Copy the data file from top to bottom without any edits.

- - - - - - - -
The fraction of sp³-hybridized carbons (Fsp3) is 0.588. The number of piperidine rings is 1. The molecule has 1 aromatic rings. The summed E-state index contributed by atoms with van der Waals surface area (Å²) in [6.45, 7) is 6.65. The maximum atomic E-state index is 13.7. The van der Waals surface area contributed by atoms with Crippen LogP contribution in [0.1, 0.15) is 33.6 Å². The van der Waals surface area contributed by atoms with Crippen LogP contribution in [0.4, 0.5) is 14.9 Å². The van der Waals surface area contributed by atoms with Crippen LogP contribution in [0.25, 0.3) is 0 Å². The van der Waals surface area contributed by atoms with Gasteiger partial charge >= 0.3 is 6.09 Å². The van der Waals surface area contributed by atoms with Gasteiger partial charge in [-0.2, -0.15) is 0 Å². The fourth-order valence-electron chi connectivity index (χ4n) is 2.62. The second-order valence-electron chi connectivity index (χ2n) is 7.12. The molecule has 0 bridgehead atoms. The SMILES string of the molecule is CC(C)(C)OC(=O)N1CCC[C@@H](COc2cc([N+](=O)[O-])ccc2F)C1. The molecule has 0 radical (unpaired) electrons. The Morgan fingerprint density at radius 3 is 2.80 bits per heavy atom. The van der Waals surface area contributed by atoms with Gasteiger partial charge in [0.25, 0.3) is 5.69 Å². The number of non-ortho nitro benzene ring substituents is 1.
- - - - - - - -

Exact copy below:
The fraction of sp³-hybridized carbons (Fsp3) is 0.588. The number of piperidine rings is 1. The molecule has 1 aromatic rings. The summed E-state index contributed by atoms with van der Waals surface area (Å²) in [6.45, 7) is 6.65. The maximum atomic E-state index is 13.7. The van der Waals surface area contributed by atoms with Crippen LogP contribution in [0.1, 0.15) is 33.6 Å². The van der Waals surface area contributed by atoms with Crippen LogP contribution in [0.4, 0.5) is 14.9 Å². The van der Waals surface area contributed by atoms with Crippen LogP contribution in [0.25, 0.3) is 0 Å². The van der Waals surface area contributed by atoms with Gasteiger partial charge >= 0.3 is 6.09 Å². The van der Waals surface area contributed by atoms with Gasteiger partial charge in [-0.2, -0.15) is 0 Å². The fourth-order valence-electron chi connectivity index (χ4n) is 2.62. The second-order valence-electron chi connectivity index (χ2n) is 7.12. The molecule has 0 bridgehead atoms. The SMILES string of the molecule is CC(C)(C)OC(=O)N1CCC[C@@H](COc2cc([N+](=O)[O-])ccc2F)C1. The molecule has 0 radical (unpaired) electrons. The Morgan fingerprint density at radius 3 is 2.80 bits per heavy atom. The van der Waals surface area contributed by atoms with Gasteiger partial charge in [0.25, 0.3) is 5.69 Å². The number of non-ortho nitro benzene ring substituents is 1.